Earlier this month, when media outlets reported that top Democrats and White House officials seemed set to go it alone on health care reform due to “hardening Republican opposition,” White House Press Secretary Robert Gibbs pushed back on the story by saying the he had “no reason to believe” that Sens. Charles Grassley (R-IA), Mike Enzi (R-WY), and Olympia Snow (R-ME) weren’t “working in good faith” to forge a bipartisan compromise.
But since then, Enzi and Grassley have taken actions that have called their commitment to bipartisan reform into serious question. On Saturday, while delivering the weekly Republican address, Enzi attacked Democratic reform plans using misleading and false talking points such as claiming that “the bills would expand comparative effectiveness research that would be used to limit or deny care based on age or disability of patients.” Grassley, for his part, sent out a fundraising letter saying he was trying “defeat ‘Obama-care.’”
At the White House press briefing today, Gibbs said he hadn’t seen Grassley’s letter yet, but declared that Enzi’s address meant that he had “clearly turned over his cards on bipartisanship”:
GIBBS: The president is firmly committed to working with Democrats, Republicans, independents, anybody who wants to see progress on health care reform. I will say this. I haven’t seen the contents of that letter. Certainly, I think the radio address over the weekend by Sen. Enzi repeating many of the generic Republican talking points — that Republicans are using that have bragged about being opposed to health care — are tremendously unfortunate, but in some ways illuminating. It appears that at least in Sen. Enzi’s case he doesn’t believe there’s a pathway to get bipartisan support and the president thinks that’s wrong. I think Sen. Enzi’s clearly turned over his cards on bipartisanship and decided that it’s time to walk away from the table.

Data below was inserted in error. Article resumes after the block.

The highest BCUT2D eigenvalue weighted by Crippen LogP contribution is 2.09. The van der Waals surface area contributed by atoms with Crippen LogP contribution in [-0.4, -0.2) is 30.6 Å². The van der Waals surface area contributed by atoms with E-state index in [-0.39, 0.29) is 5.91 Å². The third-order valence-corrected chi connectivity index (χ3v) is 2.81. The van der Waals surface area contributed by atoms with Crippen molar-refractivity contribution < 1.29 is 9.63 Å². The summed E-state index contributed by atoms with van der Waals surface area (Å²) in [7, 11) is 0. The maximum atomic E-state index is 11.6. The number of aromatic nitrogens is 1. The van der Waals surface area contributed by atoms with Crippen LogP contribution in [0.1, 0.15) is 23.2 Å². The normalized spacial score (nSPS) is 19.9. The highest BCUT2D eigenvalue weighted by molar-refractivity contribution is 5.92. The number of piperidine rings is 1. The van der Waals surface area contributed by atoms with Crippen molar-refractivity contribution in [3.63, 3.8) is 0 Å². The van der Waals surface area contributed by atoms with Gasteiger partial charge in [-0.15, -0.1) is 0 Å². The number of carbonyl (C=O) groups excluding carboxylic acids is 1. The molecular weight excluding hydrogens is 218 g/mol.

“It doesn’t help to have Republicans who say they’re for bipartisanship and say they’re at the table to try to find a solution repeating Republican party talking points about what they know is not true in the bill,” said Gibbs. “It’s bad for this town, but it’s much worse for this country.” Watch it:
Grassley spokesperson Jill Kozeny tells Greg Sargent that the senator’s fundraising letter only “describes the government-run plan in the House and HELP committee bills that President Obama supports and Senator Grassley opposes.” But the Washington Post’s Ezra Klein, who uncovered the fundraising letter, writes that Grassley “is creating a campaign premised on his role in stopping Obama’s health-care reform effort” and is “not leaving himself political room to compromise on health care.”
Additionally, both Enzi and Grassley have advocated for an unrealistic standard for bipartisan reform, saying that a bill needs 75 or 80 senators supporting it for it to be bipartisan. Considering that Republicans believe that “the No. 1 assignment in 2009 is to kill Obamacare,” it’s hard to believe that the two senators are continuing to negotiate in “good faith.”